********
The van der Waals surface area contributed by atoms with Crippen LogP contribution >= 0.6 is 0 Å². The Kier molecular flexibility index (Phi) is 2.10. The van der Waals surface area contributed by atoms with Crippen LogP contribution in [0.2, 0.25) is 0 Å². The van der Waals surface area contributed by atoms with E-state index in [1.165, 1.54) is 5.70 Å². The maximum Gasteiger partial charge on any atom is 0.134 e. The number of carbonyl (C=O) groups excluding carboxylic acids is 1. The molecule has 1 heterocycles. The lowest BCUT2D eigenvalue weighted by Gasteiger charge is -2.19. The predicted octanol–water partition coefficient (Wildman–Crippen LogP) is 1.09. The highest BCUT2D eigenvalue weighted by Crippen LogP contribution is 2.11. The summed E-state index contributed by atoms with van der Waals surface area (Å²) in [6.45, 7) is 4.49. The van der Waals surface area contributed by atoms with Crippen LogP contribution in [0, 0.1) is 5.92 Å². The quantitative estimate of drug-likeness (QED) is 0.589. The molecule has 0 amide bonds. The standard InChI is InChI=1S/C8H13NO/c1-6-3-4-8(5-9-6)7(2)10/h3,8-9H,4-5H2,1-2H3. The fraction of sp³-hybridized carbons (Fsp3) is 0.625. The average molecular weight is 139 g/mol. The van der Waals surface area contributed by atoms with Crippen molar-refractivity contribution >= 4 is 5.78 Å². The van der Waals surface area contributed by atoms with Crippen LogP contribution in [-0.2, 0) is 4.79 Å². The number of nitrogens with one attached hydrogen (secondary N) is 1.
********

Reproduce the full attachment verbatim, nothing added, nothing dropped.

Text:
The van der Waals surface area contributed by atoms with Crippen LogP contribution >= 0.6 is 0 Å². The Kier molecular flexibility index (Phi) is 2.10. The van der Waals surface area contributed by atoms with Crippen LogP contribution in [0.2, 0.25) is 0 Å². The van der Waals surface area contributed by atoms with E-state index in [1.165, 1.54) is 5.70 Å². The maximum Gasteiger partial charge on any atom is 0.134 e. The number of carbonyl (C=O) groups excluding carboxylic acids is 1. The molecule has 1 heterocycles. The lowest BCUT2D eigenvalue weighted by Gasteiger charge is -2.19. The predicted octanol–water partition coefficient (Wildman–Crippen LogP) is 1.09. The highest BCUT2D eigenvalue weighted by Crippen LogP contribution is 2.11. The summed E-state index contributed by atoms with van der Waals surface area (Å²) in [6.45, 7) is 4.49. The van der Waals surface area contributed by atoms with Crippen LogP contribution in [0, 0.1) is 5.92 Å². The quantitative estimate of drug-likeness (QED) is 0.589. The molecule has 0 amide bonds. The standard InChI is InChI=1S/C8H13NO/c1-6-3-4-8(5-9-6)7(2)10/h3,8-9H,4-5H2,1-2H3. The fraction of sp³-hybridized carbons (Fsp3) is 0.625. The average molecular weight is 139 g/mol. The van der Waals surface area contributed by atoms with Crippen molar-refractivity contribution >= 4 is 5.78 Å². The van der Waals surface area contributed by atoms with Crippen LogP contribution in [-0.2, 0) is 4.79 Å². The number of nitrogens with one attached hydrogen (secondary N) is 1.